In Part 1 and Part 2 of this series we began to define a concise platform for rectifying the state with correspondence to the Kabbalistic sefirot. We began with the sefirah of crown and we reached the sefirah of beauty. Now let’s continue from where we left off.
Making Aliyah – Victory
Loving-kindness, might and beauty are the principal attributes of the heart, corresponding to the emotive level of the human psyche. The attributes that follow have a more practical-operative character and represent the lower, more behavioral level of the psyche; like the movement of the legs, which is more powerful than the hands, but less refined. Here, we come to the sefirah of netzach (victory), corresponding to the right leg, which steps out first. The inner motivating power of the sefirah of victory is confidence. This refers to trusting God, which in turn leads to a rectified sense of self-confidence, and the ability to get up and act. The root “victory” (נֶצַח) has a number of related connotations: acting resolutely to be victorious and overcome the obstacles that stand in our way; overseeing work and organization (e.g., conducting an orchestra); acting to achieve a stable and long-lasting realization of goals, etc…
In the structure we recommend for rectifying the state, the sefirah of victory corresponds to making aliyah (immigrating) to Israel, following in the footsteps of Abraham whose first commandment was, “Go for yourself…” The concept of making aliyah in the Torah and in our sages’ teachings – in contrast to wanderlust and emigration for vague reasons – portrays the sanctity of the Land of Israel and its uniqueness from all other countries. “The Land of Israel is higher than all other countries” and immigrating to the Holy Land is a part of a complete elevation process, “One elevates in sanctity [and does not downgrade].” The pinnacle of ascent is the pilgrimage to the Temple in Jerusalem.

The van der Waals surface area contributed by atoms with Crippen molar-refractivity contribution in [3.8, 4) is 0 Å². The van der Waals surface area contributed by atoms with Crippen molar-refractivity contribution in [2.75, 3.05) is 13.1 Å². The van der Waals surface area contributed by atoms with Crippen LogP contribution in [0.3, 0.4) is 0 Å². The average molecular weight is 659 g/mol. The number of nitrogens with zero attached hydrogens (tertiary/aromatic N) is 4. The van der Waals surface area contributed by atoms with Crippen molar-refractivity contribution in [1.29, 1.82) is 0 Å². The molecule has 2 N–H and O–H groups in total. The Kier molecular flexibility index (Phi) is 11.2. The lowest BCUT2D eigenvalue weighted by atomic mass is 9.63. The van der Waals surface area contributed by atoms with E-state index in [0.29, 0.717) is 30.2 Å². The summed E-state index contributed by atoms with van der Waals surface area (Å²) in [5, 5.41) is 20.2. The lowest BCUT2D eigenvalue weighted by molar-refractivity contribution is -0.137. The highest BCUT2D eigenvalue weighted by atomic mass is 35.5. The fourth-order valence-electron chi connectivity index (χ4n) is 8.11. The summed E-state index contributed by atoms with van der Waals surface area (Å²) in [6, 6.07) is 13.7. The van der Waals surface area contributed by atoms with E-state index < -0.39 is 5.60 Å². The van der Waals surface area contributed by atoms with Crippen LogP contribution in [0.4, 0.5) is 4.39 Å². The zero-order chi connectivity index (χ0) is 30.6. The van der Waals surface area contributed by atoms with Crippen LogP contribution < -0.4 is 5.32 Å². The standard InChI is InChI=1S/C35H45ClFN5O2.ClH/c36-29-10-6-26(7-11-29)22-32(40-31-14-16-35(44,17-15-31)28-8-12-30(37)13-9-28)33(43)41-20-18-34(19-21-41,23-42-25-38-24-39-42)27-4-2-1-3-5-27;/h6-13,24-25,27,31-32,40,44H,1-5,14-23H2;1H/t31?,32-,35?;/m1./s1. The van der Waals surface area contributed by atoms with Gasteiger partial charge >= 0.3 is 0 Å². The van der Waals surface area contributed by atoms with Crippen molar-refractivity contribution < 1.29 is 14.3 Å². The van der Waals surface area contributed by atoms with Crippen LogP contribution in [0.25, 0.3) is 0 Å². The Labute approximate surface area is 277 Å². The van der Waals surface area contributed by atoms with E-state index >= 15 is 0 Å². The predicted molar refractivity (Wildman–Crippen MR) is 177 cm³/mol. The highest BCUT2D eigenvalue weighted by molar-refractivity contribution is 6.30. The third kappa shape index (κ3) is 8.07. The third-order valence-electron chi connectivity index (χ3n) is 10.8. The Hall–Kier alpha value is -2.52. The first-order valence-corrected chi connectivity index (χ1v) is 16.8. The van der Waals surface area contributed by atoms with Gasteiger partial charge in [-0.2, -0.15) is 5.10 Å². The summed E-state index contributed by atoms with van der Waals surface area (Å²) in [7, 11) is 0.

Although the past few generations have seen the immigration of millions of Jews to the Land of Israel, we must not forget that there are millions more who remain in foreign lands, and any Jewish state worthy of its name should encourage aliyah as a national goal of the highest priority. How can we encourage aliyah? Obviously, the state must open its gates to every Jew, as in the law of return that exists today (which still needs fundamental amendment; see below), by offering benefits and grants to new immigrants (an “absorption basket”) and by helping them in the absorption process with substantial assistance. But, the material conditions provided for new immigrants cannot suffice to warm the hearts of our brethren in the Diaspora to immigrate to the Land of Israel. Thank God, aliyah these days is considerably quicker and easier than it was during previous generations. However, we should find a way to stimulate the desire to make aliyah and warm their hearts to love and live in the Land of Israel, not just as a refuge from persecution, but as an ideal. This goal can be achieved once the country has a pleasing “Jewish face” that will attract every Jew to automatically wish to make his or her home here.
This is why there is a strong connection between rectifying the legal system (which we mentioned with regard to the sefirah of beauty) and immigrating to Israel: when the Torah sets the tone of the country, and the sanctity of the land comes to the fore in the public arena – then the natural connection of the Jew to his land will be aroused from its slumber, “Zion shall be redeemed through justice [rectifying the judicial system in the Land of Israel, then] and her returnees through righteousness [referring to the renewed return to Zion].” In addition, mass aliyah will result from an amended leadership that strives forward, like that of Moses (who represents the attribute of victory) who brought the Jewish People out of Egypt and led them to the Promised Land.Rabbi Yitzchak Ginsburgh
About the Author: Rabbi Yitzchak Ginsburgh is the Dean of Yeshivah Od Yosef Chai in Yitzhar. For more of Rabbi Ginsburgh's teachings, please visit Inner.org.
If you don't see your comment after publishing it, refresh the page.
Our comments section is intended for meaningful responses and debates in a civilized manner. We ask that you respect the fact that we are a religious Jewish website and avoid inappropriate language at all cost.
If you promote any foreign religions, gods or messiahs, lies about Israel, anti-Semitism, or advocate violence (except against terrorists), your permission to comment may be revoked.